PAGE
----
High Water Table
If your house is constructed very close or under the water table, there is nothing you can about this problem. As a matter of fact, you will be happy your sump pump is running constantly, to prevent your house from water damage.
For more information on how to fix a constantly running sump pump, check out this post.
3. The Pump is Unusually Noisy
A sump pump or any other pump for that matter will make some noises while running. If you however notice unusual loud noises like a thud, grinding, rattling or gurgling, you have good reasons to be concerned.
Modern sumps are well constructed with cast iron and are self-lubricating to cancel out noise. Older sump pumps which were made of PVC tend to be quite loud but if they get even louder they are screaming for a replacement.
A vibrating, rattling or grinding sound by the sump pump is caused by a faulty motor or broken/bend/jammed impeller. The impeller is the fan at the bottom of the pump that scoops water inside the pump from the pit.
A sump pump impeller is bent when it sucks in a hard substance resulting in a rattling sound. A clog will also jam its free movement, usually signified by a vibrating noise.
If you are hearing a gurgling sound from your basement, these is often caused by the check valve. Replacing the old valve with a spring-loaded check valve is a better solution for this problem, since it does not rely on gravity meaning the water flowing through it is evenly distributed.
Replacing the motor and/or impellers on a noisy sump pump is possible if the pump is fairly new. When you notice these funny noises, plug off the power connection to your pump at once. If you are confident enough you can try to fix the problem on your own otherwise contact a plumber immediately.
A noisy and old sump pump should be replaced before it is too late. If your sump pump is older than 7 years and is rattling/vibrating/grinding, it is wise to replace it with a new one just to be on the safe side.
4. The Pump Gets Clogged
The need to frequently clean your sump pit cannot be overemphasized. This is in addition to having an airtight lid to cover it at all times.
An uncovered sump pit will invite debris from all over the basement as well as other foreign objects like nails, wires and screwdrivers. This debris will end up being sucked by the pump and if the don’t jam the impellers or float switch, they will end up clogging the pump.
A clogged sump pump will fail to empty the pit as fast as it should, which exposes the basement to flooding. The clog can even move in the discharge pipe in which case the pump will keep trying to discharge out the water but it will end up flowing back to the pit, and hence a continuously running pump.
Modern sump pumps have a filter which catches the debris before they are sucked in and impair the pump’s performance. If you are still using an old sump pump that clogs up often, replacing it with a modern one is a smart choice.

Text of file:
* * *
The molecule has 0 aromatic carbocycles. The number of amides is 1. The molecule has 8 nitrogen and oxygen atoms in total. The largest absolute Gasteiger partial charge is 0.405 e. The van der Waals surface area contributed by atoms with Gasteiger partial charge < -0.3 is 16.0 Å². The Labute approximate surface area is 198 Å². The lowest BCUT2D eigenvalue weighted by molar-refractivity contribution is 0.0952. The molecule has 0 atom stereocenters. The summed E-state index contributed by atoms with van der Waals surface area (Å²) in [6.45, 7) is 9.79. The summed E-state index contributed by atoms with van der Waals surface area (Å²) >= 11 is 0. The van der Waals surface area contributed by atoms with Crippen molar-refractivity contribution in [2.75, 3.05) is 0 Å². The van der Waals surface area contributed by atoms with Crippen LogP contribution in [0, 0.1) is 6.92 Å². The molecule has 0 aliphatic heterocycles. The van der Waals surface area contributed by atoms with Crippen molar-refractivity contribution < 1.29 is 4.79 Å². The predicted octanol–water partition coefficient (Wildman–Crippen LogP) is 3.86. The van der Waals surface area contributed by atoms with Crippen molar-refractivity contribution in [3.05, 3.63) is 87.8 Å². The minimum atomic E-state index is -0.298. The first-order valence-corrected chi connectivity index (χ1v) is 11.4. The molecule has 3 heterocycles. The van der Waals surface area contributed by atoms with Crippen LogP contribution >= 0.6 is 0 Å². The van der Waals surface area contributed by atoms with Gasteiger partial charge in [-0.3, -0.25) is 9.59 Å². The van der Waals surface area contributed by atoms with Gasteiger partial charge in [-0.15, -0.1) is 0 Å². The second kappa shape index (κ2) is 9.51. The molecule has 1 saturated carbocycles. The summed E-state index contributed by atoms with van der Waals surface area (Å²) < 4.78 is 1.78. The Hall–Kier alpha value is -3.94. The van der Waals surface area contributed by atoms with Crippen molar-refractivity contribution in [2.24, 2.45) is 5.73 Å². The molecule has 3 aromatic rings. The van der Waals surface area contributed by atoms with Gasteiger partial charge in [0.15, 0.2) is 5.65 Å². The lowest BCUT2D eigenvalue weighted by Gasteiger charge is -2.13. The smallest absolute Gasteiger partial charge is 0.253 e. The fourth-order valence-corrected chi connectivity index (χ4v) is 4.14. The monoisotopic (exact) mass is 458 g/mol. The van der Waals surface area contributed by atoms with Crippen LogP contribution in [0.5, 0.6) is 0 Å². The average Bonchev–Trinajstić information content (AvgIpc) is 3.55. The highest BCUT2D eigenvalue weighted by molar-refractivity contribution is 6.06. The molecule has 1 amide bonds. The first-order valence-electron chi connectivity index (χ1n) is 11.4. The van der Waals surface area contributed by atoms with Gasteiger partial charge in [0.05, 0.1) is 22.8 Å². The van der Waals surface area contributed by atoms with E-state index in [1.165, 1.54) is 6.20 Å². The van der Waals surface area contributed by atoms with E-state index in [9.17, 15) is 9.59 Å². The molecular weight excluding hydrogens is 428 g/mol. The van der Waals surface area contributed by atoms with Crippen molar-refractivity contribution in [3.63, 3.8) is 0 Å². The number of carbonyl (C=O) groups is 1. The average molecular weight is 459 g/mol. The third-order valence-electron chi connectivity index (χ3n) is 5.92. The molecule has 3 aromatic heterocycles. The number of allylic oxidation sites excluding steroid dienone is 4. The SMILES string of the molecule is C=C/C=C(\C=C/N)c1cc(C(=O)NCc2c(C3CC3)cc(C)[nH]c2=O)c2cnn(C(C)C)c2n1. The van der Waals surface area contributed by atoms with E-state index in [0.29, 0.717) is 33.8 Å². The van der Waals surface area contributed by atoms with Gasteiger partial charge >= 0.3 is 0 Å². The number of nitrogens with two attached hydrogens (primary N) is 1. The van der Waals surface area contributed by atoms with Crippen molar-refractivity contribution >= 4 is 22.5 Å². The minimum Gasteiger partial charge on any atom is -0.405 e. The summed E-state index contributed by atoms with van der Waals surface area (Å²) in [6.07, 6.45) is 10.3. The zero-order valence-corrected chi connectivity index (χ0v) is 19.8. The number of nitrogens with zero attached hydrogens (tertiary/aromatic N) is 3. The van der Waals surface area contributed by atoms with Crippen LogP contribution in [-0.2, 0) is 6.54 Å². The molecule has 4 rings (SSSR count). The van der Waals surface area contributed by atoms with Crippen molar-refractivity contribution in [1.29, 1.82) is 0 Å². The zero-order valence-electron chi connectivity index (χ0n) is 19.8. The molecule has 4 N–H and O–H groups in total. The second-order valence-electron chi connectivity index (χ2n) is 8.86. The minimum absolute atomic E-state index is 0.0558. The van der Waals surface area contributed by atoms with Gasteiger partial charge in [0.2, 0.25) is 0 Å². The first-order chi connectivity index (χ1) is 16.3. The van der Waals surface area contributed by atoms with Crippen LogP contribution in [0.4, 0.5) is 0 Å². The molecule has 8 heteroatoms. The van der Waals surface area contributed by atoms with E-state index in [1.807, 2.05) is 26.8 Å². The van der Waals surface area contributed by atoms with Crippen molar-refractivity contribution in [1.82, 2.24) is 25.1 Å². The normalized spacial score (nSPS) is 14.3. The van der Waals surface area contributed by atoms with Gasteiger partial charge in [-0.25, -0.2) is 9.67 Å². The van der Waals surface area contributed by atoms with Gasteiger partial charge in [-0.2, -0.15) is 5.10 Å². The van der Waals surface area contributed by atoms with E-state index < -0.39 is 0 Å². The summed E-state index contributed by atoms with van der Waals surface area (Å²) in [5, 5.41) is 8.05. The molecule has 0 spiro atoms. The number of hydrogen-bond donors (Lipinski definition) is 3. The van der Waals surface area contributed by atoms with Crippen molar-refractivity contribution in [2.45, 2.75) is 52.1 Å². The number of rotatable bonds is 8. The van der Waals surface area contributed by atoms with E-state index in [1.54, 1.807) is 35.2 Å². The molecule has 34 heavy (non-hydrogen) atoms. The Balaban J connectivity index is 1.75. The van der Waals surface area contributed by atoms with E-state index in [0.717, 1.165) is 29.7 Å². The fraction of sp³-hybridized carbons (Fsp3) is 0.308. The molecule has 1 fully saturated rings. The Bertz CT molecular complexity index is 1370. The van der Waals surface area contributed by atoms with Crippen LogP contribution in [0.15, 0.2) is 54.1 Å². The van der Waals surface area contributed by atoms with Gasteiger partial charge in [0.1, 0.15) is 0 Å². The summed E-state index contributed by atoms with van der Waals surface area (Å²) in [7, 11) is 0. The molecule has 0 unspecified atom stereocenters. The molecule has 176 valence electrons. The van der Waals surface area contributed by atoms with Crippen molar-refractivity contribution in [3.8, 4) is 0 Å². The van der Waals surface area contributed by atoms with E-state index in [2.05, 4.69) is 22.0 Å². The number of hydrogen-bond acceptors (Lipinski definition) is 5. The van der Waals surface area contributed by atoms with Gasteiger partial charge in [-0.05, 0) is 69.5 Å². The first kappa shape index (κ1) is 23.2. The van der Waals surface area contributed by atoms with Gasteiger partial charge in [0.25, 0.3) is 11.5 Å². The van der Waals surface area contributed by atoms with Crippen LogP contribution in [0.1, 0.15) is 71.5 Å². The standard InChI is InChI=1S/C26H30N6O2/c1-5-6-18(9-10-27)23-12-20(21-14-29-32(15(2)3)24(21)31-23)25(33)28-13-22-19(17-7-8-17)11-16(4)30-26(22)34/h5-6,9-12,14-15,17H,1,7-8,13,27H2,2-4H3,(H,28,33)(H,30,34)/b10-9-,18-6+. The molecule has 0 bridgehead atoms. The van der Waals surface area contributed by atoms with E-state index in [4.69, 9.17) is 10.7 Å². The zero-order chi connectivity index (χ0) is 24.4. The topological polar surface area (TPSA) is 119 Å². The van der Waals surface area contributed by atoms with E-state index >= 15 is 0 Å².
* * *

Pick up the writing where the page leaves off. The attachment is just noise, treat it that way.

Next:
Note that if you live in a very cold area, the discharge pipe can freeze and as a result get badly clogged by ice. In that case the pump will struggle to push water through the blockage but it won’t, causing it to run continuously. This can cause premature failure of the motor due to overheating.
5. The Pumping is Cycling Irregularly
A sump should only start when the level of water in the sump pit is too high and when it has managed to empty most of the water it should go off. When you notice sporadic/erratic cycling from your pump, you definitely have a problem on your hands.
If the pump is not very old, that is a problem you can fix. On the other hand, if the pump is 7-10 years old or even more then you really need to start thinking about its replacement.
A sump pump with quick but frequents cycles is often caused by a faulty check valve. Once the pump goes off, the water in the discharge pipe fails to make it out into the discharge area and falls straight back in the pit causing the pump to start cycling again.
An improperly set float switch can also cause the pump to cycle frequently. When a float switch is set too low, it means it only needs the water in the pit to increase by a few inches for the pump to kick in. Adjusting the float switch position could fix this problem.
Another reason that can also cause the sump pump to cycle erratically is loose wiring. Loose wiring will in most cases cause an electrical short (short-circuiting), which can even turn off the pump the water level in the pit notwithstanding.
6. The Pump is Rusty
If your sump pump is evidently rusty, it is probably a good time to let it go in favor of a new one. If apart from being rusty the pump is quite old and not performing as much as it used to do un its good days, you will need to replace it as the sun stills shines.
Looking to buy a good sump pump for your home? The Wayne CDU1000 1 HP Submersible Cast Iron and Stainless Steel Sump Pump is a decent choice. Check it out here on Amazon.
Why You Need a Backup Sump Pump
What happens when your sump fails when you most need it to work seamlessly? The simple answer is your basement will flood, causing quite expansive repairs. And that is where a backup sump pump comes in.
A backup sump pump gives you the assurance that should the primary pump fail, it will step in and do the job. The cost of installing one is really nothing compared to what you would have to pay if the primary pump fails during a storm.
And what happens when a storm knocks off power in your area, bearing in mind that pumps are dependent on power to work? It is for this reason that backup sump pumps are usually battery-powered.
Both pumps are installed alongside each other, but the float switch is of the backup pump is set a few inches higher than that of the primary pump. This way, the back up pump will detect when the primary pump fails to kick in and therefore jump into action.
If your area is experiencing a storm, water in the sump pit could rise faster, triggering both pumps. In this case, the back up pump provides relief to the already overwhelmed primary pump.
Having a back up sump pump is not an invitation to neglect your primary pump. The back up pump should only be used for emergencies.
If you would want to check out a really good sump pump backup option for your home, this is one here on Amazon is a particularly good one.